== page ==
DOH to Build Marijuana-Drug System
Surgeon General John Armstrong may not like the idea of the state giving out medical marijuana, but it looks as though he’s stuck with it. (UPDATE: The Senate passed the House bill as-is around 12:30 p.m. Friday)
The House, Senate and governor have reached agreement to make a cannabis extract available to cancer and seizure patients through a tightly-regulated state-run program. And they have placed responsibility for developing that program squarely in Armstrong’s hands at the state Department of Health.
Armstrong’s staff won’t be handing out joints. They will build and preside over a system that includes five dispensaries statewide, tests and verifies the chemical composition of the plants, and sets up a “compassionate-use registry” for patients. Doctors will have to go through eight hours’ training in order to prescribe the drug.
The House on Thursday adopted a Senate version (CS/SB 1030) by a vote of 111 to 7; the bill will come up for final vote in the Senate on Friday, with odds strongly in its favor.
Gov. Rick Scott’s office, meanwhile, says he will sign the bill when it reaches his desk.
A number of supporters of the bill had feared Scott would veto it after Armstrong, Scott’s appointee, testified against it in a committee hearing 10 days ago. Armstrong said he opposed the idea of giving out untested drugs, especially since there is now a prescription drug approved by FDA that has some of the same characteristics as the extract in the bill.
"We must be wary of unintended consequences and remember that first we must do no harm," Armstrong said.
The product in question is low in THC, the psychoactive component of marijuana that produces euphoria. It is high in CBD, an antioxidant that seems to offer relief from pain, muscle spasms, seizures and muscle-wasting.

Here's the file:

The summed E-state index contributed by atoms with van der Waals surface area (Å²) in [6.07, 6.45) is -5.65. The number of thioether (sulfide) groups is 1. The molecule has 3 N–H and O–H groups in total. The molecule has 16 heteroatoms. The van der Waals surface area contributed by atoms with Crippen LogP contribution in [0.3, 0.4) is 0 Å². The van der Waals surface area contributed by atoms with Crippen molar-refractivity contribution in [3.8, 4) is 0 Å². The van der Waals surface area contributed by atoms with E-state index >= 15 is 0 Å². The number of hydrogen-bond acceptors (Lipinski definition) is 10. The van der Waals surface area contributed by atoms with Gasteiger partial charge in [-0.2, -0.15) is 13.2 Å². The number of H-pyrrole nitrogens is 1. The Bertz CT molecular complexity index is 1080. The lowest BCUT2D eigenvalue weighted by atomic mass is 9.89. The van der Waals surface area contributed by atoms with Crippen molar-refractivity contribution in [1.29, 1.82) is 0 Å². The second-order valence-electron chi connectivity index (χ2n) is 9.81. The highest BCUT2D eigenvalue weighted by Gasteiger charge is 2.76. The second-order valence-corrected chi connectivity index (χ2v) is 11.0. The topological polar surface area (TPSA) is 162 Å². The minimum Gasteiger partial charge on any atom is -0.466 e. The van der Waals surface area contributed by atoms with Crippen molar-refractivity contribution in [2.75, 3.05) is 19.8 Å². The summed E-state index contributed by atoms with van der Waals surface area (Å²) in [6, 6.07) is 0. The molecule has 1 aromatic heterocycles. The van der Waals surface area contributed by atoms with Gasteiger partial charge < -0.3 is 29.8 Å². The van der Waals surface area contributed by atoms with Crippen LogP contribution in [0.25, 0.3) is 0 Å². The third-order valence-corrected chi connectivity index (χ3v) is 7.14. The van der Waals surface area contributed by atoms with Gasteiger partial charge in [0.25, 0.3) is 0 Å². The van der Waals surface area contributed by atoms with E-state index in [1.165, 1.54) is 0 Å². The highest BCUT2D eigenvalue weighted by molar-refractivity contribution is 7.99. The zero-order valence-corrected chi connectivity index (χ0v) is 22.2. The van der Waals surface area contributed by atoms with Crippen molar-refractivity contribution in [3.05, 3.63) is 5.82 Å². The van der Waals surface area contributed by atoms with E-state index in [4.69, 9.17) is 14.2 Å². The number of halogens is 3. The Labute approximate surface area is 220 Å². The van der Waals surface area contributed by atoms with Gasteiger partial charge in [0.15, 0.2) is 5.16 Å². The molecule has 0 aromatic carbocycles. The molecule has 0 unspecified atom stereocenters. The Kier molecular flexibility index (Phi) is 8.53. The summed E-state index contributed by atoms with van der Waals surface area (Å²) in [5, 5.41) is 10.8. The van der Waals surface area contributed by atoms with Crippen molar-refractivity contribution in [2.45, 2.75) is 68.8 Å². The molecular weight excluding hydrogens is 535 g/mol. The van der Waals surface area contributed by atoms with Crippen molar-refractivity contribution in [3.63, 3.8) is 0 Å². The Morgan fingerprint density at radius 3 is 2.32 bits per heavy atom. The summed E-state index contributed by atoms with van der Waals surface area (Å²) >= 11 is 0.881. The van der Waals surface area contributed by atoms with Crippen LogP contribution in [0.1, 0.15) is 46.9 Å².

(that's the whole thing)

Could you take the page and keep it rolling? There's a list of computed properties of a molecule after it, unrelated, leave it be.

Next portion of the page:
The House vote Thursday followed an emotional debate under the gaze of families that have fought for legalization of the drug, particularly for children with intractable seizures. By some estimates, there are 125,000 such cases in the state.
The Senate is expected to approve the bill as-is on Friday, the last day of the 2014 legislative session.
The bill has gotten bipartisan support. The House sponsor is Rep. Matt Gaetz, R-Shalimar, son of the Senate President Don Gaetz. In the Senate, the chief sponsor is Sen. Katie Edwards, D-Plantation.
One version of the high-CBD product, called “Charlotte’s Web,” was developed in Colorado and named after a girl there who had almost continuous seizures. But it appears that out-of-state growers may be excluded from the Florida market, as the Herald/Times Tallahassee bureau reports.
One of the amendments attached to the bill, by Rep. Matt Caldwell, R-Lehigh Acres, would limit growers to nurseries that have been operating in Florida for at least 30 years. There was no discussion of the amendment, but Caldwell told the Times/Herald after the vote that he thinks there are around 35 growers in Florida that could compete for the business.